April 27, 2011

Journalism and Poverty

I’m working on a conference essay for the American Political Science Association. I have a question (or a bunch of them). Perhaps Rhetorica readers can help me.

Does one serve an audience by treating it as an object of reporting?

This question brought me to a stop as I was considering my topic — a case study in how a newspaper covers the poor (especially the working poor) in a town with a high percentage of its population working minimum-wage service jobs and living below the poverty line. If the primary purpose of journalism is to give citizens the information they need to be free and self-governing (Kovach & Rosenstiel 2007), does this suggest that such information is the same for all socio-economic levels?

What kind of journalism do the working poor need? What kind of journalism do the working poor want? What kind of journalism makes any particular group visible to the audience in the way that group understands itself? What type of journalism leads to political/economic visibility and efficacy?

To see where I’m going with this, check out these quotes from Herbert Gans from a Q&A at the Nieman Journalism Lab:

Multiperspectival news reporting is more diverse. It seeks news about other subjects that are newsworthy for the variety of audiences in the total news audience; it obtains news from many other sources, including ordinary citizens, and it reports a variety of political, ideological, and social viewpoints (or perspectives).

Here’s my favorite example. Poor audiences need business news like everyone else, but not about investing in the stock market or the latest newsworthy acts, legal or illegal, by corporate bigwigs. They need to know about the businesses in which they can afford to shop and the ones that will hire them, as well as the charitable and public agencies that can help them when they are jobless and in need.

I find the idea of journalists as representatives [of citizens] intriguing, in part because the U.S. is an upscale democracy, the politics of which is dominated by corporate campaign funders and the upper-middle-income population that votes and participates more actively than the rest.

As a result, U.S. politics does a poor job of representing the remainder of the citizenry, especially those earning below the median income and various numerical minorities.

Journalists are not elected officials and they cannot be political representatives or advocates but they can represent people in a variety of other ways, for example by turning their experiences and problems into news, and by asking politicians and other authoritative sources questions to which unrepresented and poorly represented citizens need answers.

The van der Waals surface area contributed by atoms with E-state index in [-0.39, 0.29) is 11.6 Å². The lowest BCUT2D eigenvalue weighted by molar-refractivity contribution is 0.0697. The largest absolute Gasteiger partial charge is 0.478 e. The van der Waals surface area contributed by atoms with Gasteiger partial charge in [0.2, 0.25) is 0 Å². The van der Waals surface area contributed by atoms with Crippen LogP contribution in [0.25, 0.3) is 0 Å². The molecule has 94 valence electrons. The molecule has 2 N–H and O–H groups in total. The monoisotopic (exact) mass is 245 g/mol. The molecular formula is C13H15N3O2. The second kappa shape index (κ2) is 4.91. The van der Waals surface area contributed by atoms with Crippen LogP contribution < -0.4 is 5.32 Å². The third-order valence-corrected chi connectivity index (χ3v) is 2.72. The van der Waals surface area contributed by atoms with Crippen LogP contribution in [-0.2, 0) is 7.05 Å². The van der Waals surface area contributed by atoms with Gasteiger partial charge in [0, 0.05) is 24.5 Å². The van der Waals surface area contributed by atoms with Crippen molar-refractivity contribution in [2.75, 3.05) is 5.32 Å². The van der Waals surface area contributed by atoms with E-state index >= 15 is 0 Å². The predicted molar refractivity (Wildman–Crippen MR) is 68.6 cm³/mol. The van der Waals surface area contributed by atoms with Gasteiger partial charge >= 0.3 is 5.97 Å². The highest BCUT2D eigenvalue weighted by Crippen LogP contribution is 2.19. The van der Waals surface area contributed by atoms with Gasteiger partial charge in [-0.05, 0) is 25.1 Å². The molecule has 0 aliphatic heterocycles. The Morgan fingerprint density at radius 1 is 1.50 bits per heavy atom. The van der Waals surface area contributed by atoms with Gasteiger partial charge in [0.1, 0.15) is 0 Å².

23 Responses

  1. Taylor 

    Interesting questions. My initial impression is that Gans is referring to the sort of hyper-local, pragmatic information that one still finds in community and small-circulation newspapers/mags – e.g., classifieds, features focusing on local governance and local issues, op-eds that deal with local issues, etc.

    And this concept of locality can extend beyond geography to any communications-connected network or “community” – e.g. blog networks devoted to physics that are viewed and participated in by the community of academic physicists across the country.

    So locality, in geographic and content terms, seems to be a major factor in making journalism useful to specific groups.

    Also, I’d suggest that under-educated groups (presumably many of those in the low-income cohort you refer to) need journalism that brings them up to speed, so to speak, on the fundamentals about given issues. A poor white Wendy’s employee in Iowa might not care about the upcoming Iowa caucuses unless a journalist takes the time to explain in very simple terms why it’s important to every Iowan and/or how he can get involved. Sorry for rambling.

  2. acline 

    Taylor– Rambling is never a problem on Rhetorica 🙂 Thanks for your thoughts!

  3. Tim 

    Question: Are the poor under-represented or under-served by the reporting on poverty and the poor in America?

    Poverty, the poor, and the income gap seem to be common/recurring news topics, especially during economic downturns.


  4. acline 

    Tim… Yes, recurring topics. But that brings me back to my original question: Does one serve an audience by treating it as an object of reporting? This question has really stopped me short.

  5. Tim